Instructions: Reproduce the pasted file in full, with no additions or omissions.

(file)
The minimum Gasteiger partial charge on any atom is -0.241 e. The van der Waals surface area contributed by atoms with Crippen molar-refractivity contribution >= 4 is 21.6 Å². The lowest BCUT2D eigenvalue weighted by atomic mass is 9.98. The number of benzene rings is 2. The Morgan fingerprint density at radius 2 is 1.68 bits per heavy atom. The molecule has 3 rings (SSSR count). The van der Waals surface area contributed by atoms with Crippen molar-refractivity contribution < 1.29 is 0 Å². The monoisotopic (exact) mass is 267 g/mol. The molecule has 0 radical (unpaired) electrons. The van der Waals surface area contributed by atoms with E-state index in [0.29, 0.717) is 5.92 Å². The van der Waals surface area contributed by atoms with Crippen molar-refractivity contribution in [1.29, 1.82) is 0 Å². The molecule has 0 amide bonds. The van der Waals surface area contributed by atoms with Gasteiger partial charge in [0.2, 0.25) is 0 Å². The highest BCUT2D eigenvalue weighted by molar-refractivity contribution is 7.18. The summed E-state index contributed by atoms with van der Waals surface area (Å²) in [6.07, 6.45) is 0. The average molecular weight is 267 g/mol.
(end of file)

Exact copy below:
The minimum Gasteiger partial charge on any atom is -0.241 e. The van der Waals surface area contributed by atoms with Crippen molar-refractivity contribution >= 4 is 21.6 Å². The lowest BCUT2D eigenvalue weighted by atomic mass is 9.98. The number of benzene rings is 2. The Morgan fingerprint density at radius 2 is 1.68 bits per heavy atom. The molecule has 3 rings (SSSR count). The van der Waals surface area contributed by atoms with Crippen molar-refractivity contribution < 1.29 is 0 Å². The monoisotopic (exact) mass is 267 g/mol. The molecule has 0 radical (unpaired) electrons. The van der Waals surface area contributed by atoms with E-state index in [0.29, 0.717) is 5.92 Å². The van der Waals surface area contributed by atoms with Crippen molar-refractivity contribution in [1.29, 1.82) is 0 Å². The molecule has 0 amide bonds. The van der Waals surface area contributed by atoms with Gasteiger partial charge in [0.2, 0.25) is 0 Å². The highest BCUT2D eigenvalue weighted by molar-refractivity contribution is 7.18. The summed E-state index contributed by atoms with van der Waals surface area (Å²) in [6.07, 6.45) is 0. The average molecular weight is 267 g/mol.